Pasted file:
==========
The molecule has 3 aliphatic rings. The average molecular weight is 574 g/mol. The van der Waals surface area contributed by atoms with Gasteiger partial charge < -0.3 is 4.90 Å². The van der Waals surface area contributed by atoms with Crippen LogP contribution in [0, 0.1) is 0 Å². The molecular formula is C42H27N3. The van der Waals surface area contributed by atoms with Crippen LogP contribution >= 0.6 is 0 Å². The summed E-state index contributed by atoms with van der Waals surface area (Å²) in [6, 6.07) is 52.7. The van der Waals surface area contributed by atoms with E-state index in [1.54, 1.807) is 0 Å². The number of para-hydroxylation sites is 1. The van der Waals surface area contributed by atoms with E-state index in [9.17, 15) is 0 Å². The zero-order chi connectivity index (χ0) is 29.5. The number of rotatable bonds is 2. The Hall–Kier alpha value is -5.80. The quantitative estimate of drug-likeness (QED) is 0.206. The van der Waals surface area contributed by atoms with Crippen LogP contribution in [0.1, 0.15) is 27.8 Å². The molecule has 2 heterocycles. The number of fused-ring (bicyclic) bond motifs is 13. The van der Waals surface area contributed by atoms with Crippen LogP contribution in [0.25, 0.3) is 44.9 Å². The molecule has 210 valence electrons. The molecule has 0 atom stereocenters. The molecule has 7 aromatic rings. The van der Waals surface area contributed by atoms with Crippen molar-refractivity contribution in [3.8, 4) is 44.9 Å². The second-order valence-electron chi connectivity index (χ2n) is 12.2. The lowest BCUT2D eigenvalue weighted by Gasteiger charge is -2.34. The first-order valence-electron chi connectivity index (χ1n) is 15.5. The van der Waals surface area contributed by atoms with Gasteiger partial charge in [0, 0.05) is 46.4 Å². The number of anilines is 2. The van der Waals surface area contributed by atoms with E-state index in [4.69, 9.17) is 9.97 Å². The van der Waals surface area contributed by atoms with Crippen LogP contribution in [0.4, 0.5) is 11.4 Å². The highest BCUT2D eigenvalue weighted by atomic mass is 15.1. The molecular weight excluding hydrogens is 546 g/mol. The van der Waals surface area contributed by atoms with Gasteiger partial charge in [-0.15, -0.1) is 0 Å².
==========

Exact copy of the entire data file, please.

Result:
The molecule has 3 aliphatic rings. The average molecular weight is 574 g/mol. The van der Waals surface area contributed by atoms with Gasteiger partial charge < -0.3 is 4.90 Å². The van der Waals surface area contributed by atoms with Crippen LogP contribution in [0, 0.1) is 0 Å². The molecular formula is C42H27N3. The van der Waals surface area contributed by atoms with Crippen LogP contribution >= 0.6 is 0 Å². The summed E-state index contributed by atoms with van der Waals surface area (Å²) in [6, 6.07) is 52.7. The van der Waals surface area contributed by atoms with E-state index in [1.54, 1.807) is 0 Å². The number of para-hydroxylation sites is 1. The van der Waals surface area contributed by atoms with E-state index in [9.17, 15) is 0 Å². The zero-order chi connectivity index (χ0) is 29.5. The number of rotatable bonds is 2. The Hall–Kier alpha value is -5.80. The quantitative estimate of drug-likeness (QED) is 0.206. The van der Waals surface area contributed by atoms with Crippen LogP contribution in [0.1, 0.15) is 27.8 Å². The molecule has 2 heterocycles. The number of fused-ring (bicyclic) bond motifs is 13. The van der Waals surface area contributed by atoms with Crippen LogP contribution in [0.25, 0.3) is 44.9 Å². The molecule has 210 valence electrons. The molecule has 0 atom stereocenters. The molecule has 7 aromatic rings. The van der Waals surface area contributed by atoms with Crippen molar-refractivity contribution in [3.8, 4) is 44.9 Å². The second-order valence-electron chi connectivity index (χ2n) is 12.2. The lowest BCUT2D eigenvalue weighted by Gasteiger charge is -2.34. The first-order valence-electron chi connectivity index (χ1n) is 15.5. The van der Waals surface area contributed by atoms with Gasteiger partial charge in [0, 0.05) is 46.4 Å². The number of anilines is 2. The van der Waals surface area contributed by atoms with E-state index in [4.69, 9.17) is 9.97 Å². The van der Waals surface area contributed by atoms with Crippen LogP contribution in [0.4, 0.5) is 11.4 Å². The highest BCUT2D eigenvalue weighted by atomic mass is 15.1. The molecular weight excluding hydrogens is 546 g/mol. The van der Waals surface area contributed by atoms with Gasteiger partial charge in [-0.15, -0.1) is 0 Å².